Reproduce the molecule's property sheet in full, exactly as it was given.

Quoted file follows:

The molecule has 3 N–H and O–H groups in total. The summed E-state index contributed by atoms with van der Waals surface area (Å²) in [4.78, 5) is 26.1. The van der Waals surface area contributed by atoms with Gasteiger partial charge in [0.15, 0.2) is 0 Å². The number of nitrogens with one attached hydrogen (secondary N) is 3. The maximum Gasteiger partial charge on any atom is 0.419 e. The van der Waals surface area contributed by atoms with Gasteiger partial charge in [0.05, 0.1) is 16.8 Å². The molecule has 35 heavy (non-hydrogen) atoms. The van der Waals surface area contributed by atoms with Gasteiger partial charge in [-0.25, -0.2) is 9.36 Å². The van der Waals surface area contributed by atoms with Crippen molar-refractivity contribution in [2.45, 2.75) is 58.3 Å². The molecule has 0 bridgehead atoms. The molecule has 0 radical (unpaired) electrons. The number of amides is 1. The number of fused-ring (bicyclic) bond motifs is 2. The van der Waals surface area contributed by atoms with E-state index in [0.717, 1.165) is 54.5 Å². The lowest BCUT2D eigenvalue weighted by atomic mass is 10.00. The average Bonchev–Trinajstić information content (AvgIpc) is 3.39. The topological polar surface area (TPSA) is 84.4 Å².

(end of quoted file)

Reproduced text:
The molecule has 3 N–H and O–H groups in total. The summed E-state index contributed by atoms with van der Waals surface area (Å²) in [4.78, 5) is 26.1. The van der Waals surface area contributed by atoms with Gasteiger partial charge in [0.15, 0.2) is 0 Å². The number of nitrogens with one attached hydrogen (secondary N) is 3. The maximum Gasteiger partial charge on any atom is 0.419 e. The van der Waals surface area contributed by atoms with Gasteiger partial charge in [0.05, 0.1) is 16.8 Å². The molecule has 35 heavy (non-hydrogen) atoms. The van der Waals surface area contributed by atoms with Gasteiger partial charge in [-0.25, -0.2) is 9.36 Å². The van der Waals surface area contributed by atoms with Crippen molar-refractivity contribution in [2.45, 2.75) is 58.3 Å². The molecule has 0 bridgehead atoms. The molecule has 0 radical (unpaired) electrons. The number of amides is 1. The number of fused-ring (bicyclic) bond motifs is 2. The van der Waals surface area contributed by atoms with E-state index in [0.717, 1.165) is 54.5 Å². The lowest BCUT2D eigenvalue weighted by atomic mass is 10.00. The average Bonchev–Trinajstić information content (AvgIpc) is 3.39. The topological polar surface area (TPSA) is 84.4 Å².